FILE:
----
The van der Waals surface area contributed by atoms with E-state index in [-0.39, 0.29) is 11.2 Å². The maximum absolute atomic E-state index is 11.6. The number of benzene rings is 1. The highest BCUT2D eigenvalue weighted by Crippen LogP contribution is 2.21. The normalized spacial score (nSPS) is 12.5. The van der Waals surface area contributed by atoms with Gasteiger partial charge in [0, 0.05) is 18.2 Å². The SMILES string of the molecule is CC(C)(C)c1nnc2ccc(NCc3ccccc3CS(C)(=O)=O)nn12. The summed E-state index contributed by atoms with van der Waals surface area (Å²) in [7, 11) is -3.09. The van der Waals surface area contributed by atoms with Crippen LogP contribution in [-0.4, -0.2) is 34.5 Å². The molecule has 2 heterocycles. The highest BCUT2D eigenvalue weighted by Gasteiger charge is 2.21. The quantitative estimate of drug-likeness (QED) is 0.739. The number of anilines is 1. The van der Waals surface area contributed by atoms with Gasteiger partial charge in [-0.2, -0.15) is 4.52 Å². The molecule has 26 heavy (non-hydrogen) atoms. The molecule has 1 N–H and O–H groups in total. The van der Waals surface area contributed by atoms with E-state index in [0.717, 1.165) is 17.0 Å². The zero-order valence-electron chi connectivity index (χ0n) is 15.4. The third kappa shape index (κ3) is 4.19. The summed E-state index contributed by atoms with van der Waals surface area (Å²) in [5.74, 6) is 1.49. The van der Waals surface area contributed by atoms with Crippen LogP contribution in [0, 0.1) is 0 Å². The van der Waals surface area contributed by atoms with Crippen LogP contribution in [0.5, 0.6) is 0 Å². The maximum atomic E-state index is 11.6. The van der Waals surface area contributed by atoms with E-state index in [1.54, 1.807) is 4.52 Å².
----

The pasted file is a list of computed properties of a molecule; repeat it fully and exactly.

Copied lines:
The van der Waals surface area contributed by atoms with E-state index in [-0.39, 0.29) is 11.2 Å². The maximum absolute atomic E-state index is 11.6. The number of benzene rings is 1. The highest BCUT2D eigenvalue weighted by Crippen LogP contribution is 2.21. The normalized spacial score (nSPS) is 12.5. The van der Waals surface area contributed by atoms with Gasteiger partial charge in [0, 0.05) is 18.2 Å². The SMILES string of the molecule is CC(C)(C)c1nnc2ccc(NCc3ccccc3CS(C)(=O)=O)nn12. The summed E-state index contributed by atoms with van der Waals surface area (Å²) in [7, 11) is -3.09. The van der Waals surface area contributed by atoms with Crippen LogP contribution in [-0.4, -0.2) is 34.5 Å². The molecule has 2 heterocycles. The highest BCUT2D eigenvalue weighted by Gasteiger charge is 2.21. The quantitative estimate of drug-likeness (QED) is 0.739. The number of anilines is 1. The van der Waals surface area contributed by atoms with Gasteiger partial charge in [-0.2, -0.15) is 4.52 Å². The molecule has 26 heavy (non-hydrogen) atoms. The molecule has 1 N–H and O–H groups in total. The van der Waals surface area contributed by atoms with E-state index in [0.717, 1.165) is 17.0 Å². The zero-order valence-electron chi connectivity index (χ0n) is 15.4. The third kappa shape index (κ3) is 4.19. The summed E-state index contributed by atoms with van der Waals surface area (Å²) in [5.74, 6) is 1.49. The van der Waals surface area contributed by atoms with Crippen LogP contribution in [0, 0.1) is 0 Å². The van der Waals surface area contributed by atoms with Crippen LogP contribution in [0.5, 0.6) is 0 Å². The maximum atomic E-state index is 11.6. The van der Waals surface area contributed by atoms with E-state index in [1.54, 1.807) is 4.52 Å².